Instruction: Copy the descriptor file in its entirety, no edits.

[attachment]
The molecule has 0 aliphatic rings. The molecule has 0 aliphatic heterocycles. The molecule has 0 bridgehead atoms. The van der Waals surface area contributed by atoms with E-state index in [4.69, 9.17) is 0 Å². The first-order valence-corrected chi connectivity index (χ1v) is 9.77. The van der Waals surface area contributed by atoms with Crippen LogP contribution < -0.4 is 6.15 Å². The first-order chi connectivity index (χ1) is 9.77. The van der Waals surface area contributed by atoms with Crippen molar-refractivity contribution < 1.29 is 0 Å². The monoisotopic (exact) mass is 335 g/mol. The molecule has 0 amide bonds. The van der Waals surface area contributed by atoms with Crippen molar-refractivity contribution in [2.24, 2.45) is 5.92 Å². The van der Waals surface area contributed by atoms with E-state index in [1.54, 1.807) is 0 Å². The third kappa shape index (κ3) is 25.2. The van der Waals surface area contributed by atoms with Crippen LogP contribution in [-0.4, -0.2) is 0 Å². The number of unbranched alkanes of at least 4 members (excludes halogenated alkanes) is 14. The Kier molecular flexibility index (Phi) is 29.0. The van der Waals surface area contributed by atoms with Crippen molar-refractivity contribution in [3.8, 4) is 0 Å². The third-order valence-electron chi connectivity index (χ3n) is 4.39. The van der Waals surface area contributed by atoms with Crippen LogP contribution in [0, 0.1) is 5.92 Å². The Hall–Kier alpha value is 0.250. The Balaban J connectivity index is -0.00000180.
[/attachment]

The molecule has 0 aliphatic rings. The molecule has 0 aliphatic heterocycles. The molecule has 0 bridgehead atoms. The van der Waals surface area contributed by atoms with E-state index in [4.69, 9.17) is 0 Å². The first-order valence-corrected chi connectivity index (χ1v) is 9.77. The van der Waals surface area contributed by atoms with Crippen LogP contribution < -0.4 is 6.15 Å². The first-order chi connectivity index (χ1) is 9.77. The van der Waals surface area contributed by atoms with Crippen molar-refractivity contribution < 1.29 is 0 Å². The monoisotopic (exact) mass is 335 g/mol. The molecule has 0 amide bonds. The van der Waals surface area contributed by atoms with Crippen molar-refractivity contribution in [2.24, 2.45) is 5.92 Å². The van der Waals surface area contributed by atoms with E-state index in [1.54, 1.807) is 0 Å². The third kappa shape index (κ3) is 25.2. The van der Waals surface area contributed by atoms with Crippen LogP contribution in [-0.4, -0.2) is 0 Å². The number of unbranched alkanes of at least 4 members (excludes halogenated alkanes) is 14. The Kier molecular flexibility index (Phi) is 29.0. The van der Waals surface area contributed by atoms with Crippen molar-refractivity contribution in [3.8, 4) is 0 Å². The third-order valence-electron chi connectivity index (χ3n) is 4.39. The van der Waals surface area contributed by atoms with Crippen LogP contribution in [0, 0.1) is 5.92 Å². The Hall–Kier alpha value is 0.250. The Balaban J connectivity index is -0.00000180.